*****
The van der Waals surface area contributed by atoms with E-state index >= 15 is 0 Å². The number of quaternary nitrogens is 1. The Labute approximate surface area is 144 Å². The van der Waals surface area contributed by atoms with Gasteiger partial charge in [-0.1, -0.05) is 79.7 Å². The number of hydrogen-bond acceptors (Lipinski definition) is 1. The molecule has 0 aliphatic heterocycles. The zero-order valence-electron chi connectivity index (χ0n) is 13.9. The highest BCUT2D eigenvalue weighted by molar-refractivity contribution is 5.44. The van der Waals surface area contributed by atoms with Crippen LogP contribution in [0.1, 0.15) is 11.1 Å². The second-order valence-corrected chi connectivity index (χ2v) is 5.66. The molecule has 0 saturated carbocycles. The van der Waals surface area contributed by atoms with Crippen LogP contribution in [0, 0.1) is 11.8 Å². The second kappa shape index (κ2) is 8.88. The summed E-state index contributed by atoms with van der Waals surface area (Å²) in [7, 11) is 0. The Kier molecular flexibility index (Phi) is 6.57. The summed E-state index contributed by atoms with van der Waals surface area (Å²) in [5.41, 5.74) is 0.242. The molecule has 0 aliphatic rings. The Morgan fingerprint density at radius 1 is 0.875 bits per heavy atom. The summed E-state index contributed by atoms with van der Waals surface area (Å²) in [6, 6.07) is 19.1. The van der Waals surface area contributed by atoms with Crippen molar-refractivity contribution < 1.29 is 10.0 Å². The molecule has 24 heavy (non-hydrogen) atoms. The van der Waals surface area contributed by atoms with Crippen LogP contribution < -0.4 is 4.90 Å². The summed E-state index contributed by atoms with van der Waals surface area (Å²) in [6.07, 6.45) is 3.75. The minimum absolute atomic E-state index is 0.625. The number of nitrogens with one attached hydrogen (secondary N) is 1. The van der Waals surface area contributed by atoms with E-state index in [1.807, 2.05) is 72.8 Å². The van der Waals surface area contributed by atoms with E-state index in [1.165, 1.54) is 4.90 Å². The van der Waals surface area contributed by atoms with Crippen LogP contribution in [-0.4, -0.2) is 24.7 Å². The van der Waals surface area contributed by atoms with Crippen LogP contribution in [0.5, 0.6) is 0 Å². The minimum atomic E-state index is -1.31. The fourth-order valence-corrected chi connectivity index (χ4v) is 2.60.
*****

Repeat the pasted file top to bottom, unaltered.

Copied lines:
The van der Waals surface area contributed by atoms with E-state index >= 15 is 0 Å². The number of quaternary nitrogens is 1. The Labute approximate surface area is 144 Å². The van der Waals surface area contributed by atoms with Gasteiger partial charge in [-0.1, -0.05) is 79.7 Å². The number of hydrogen-bond acceptors (Lipinski definition) is 1. The molecule has 0 aliphatic heterocycles. The zero-order valence-electron chi connectivity index (χ0n) is 13.9. The highest BCUT2D eigenvalue weighted by molar-refractivity contribution is 5.44. The van der Waals surface area contributed by atoms with Crippen LogP contribution in [0.1, 0.15) is 11.1 Å². The second-order valence-corrected chi connectivity index (χ2v) is 5.66. The molecule has 0 saturated carbocycles. The van der Waals surface area contributed by atoms with Crippen LogP contribution in [0, 0.1) is 11.8 Å². The second kappa shape index (κ2) is 8.88. The summed E-state index contributed by atoms with van der Waals surface area (Å²) in [7, 11) is 0. The Kier molecular flexibility index (Phi) is 6.57. The summed E-state index contributed by atoms with van der Waals surface area (Å²) in [5.41, 5.74) is 0.242. The molecule has 0 aliphatic rings. The Morgan fingerprint density at radius 1 is 0.875 bits per heavy atom. The summed E-state index contributed by atoms with van der Waals surface area (Å²) in [6, 6.07) is 19.1. The van der Waals surface area contributed by atoms with Crippen molar-refractivity contribution < 1.29 is 10.0 Å². The molecule has 24 heavy (non-hydrogen) atoms. The van der Waals surface area contributed by atoms with Crippen LogP contribution < -0.4 is 4.90 Å². The summed E-state index contributed by atoms with van der Waals surface area (Å²) in [6.07, 6.45) is 3.75. The minimum absolute atomic E-state index is 0.625. The number of nitrogens with one attached hydrogen (secondary N) is 1. The van der Waals surface area contributed by atoms with E-state index in [1.807, 2.05) is 72.8 Å². The van der Waals surface area contributed by atoms with E-state index in [1.165, 1.54) is 4.90 Å². The van der Waals surface area contributed by atoms with Crippen LogP contribution in [-0.4, -0.2) is 24.7 Å². The van der Waals surface area contributed by atoms with Crippen LogP contribution in [0.5, 0.6) is 0 Å². The minimum atomic E-state index is -1.31. The fourth-order valence-corrected chi connectivity index (χ4v) is 2.60.